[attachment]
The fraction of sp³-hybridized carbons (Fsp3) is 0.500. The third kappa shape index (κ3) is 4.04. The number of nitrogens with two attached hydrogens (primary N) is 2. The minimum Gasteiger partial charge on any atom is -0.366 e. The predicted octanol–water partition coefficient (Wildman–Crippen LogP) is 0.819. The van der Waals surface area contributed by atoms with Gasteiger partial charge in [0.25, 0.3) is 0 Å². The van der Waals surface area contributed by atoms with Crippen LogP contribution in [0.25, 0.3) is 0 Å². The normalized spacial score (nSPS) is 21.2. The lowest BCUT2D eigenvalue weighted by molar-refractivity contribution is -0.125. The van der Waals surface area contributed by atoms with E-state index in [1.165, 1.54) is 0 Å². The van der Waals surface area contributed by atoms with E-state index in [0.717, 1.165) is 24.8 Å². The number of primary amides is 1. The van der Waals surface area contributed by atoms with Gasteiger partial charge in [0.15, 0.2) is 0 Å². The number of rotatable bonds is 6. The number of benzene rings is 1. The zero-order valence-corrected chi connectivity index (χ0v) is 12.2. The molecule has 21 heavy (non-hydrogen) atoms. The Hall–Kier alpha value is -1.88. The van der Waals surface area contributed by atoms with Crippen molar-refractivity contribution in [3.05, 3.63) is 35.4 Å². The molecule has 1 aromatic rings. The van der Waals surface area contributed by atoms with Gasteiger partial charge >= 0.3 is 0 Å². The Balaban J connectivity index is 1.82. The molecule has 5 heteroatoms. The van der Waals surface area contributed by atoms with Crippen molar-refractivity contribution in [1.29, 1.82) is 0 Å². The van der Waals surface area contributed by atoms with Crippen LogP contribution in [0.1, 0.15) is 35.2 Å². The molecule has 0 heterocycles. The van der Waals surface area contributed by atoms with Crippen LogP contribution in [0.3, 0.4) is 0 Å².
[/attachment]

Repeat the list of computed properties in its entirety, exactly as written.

The fraction of sp³-hybridized carbons (Fsp3) is 0.500. The third kappa shape index (κ3) is 4.04. The number of nitrogens with two attached hydrogens (primary N) is 2. The minimum Gasteiger partial charge on any atom is -0.366 e. The predicted octanol–water partition coefficient (Wildman–Crippen LogP) is 0.819. The van der Waals surface area contributed by atoms with Gasteiger partial charge in [0.25, 0.3) is 0 Å². The van der Waals surface area contributed by atoms with Crippen LogP contribution in [0.25, 0.3) is 0 Å². The normalized spacial score (nSPS) is 21.2. The lowest BCUT2D eigenvalue weighted by molar-refractivity contribution is -0.125. The van der Waals surface area contributed by atoms with E-state index in [1.165, 1.54) is 0 Å². The van der Waals surface area contributed by atoms with E-state index in [0.717, 1.165) is 24.8 Å². The number of primary amides is 1. The van der Waals surface area contributed by atoms with Gasteiger partial charge in [0.15, 0.2) is 0 Å². The number of rotatable bonds is 6. The number of benzene rings is 1. The zero-order valence-corrected chi connectivity index (χ0v) is 12.2. The molecule has 21 heavy (non-hydrogen) atoms. The Hall–Kier alpha value is -1.88. The van der Waals surface area contributed by atoms with Crippen molar-refractivity contribution in [3.05, 3.63) is 35.4 Å². The molecule has 1 aromatic rings. The van der Waals surface area contributed by atoms with Gasteiger partial charge >= 0.3 is 0 Å². The Balaban J connectivity index is 1.82. The molecule has 5 heteroatoms. The van der Waals surface area contributed by atoms with Crippen molar-refractivity contribution in [1.29, 1.82) is 0 Å². The van der Waals surface area contributed by atoms with Crippen LogP contribution in [0.1, 0.15) is 35.2 Å². The molecule has 0 heterocycles. The van der Waals surface area contributed by atoms with Crippen LogP contribution in [0.3, 0.4) is 0 Å².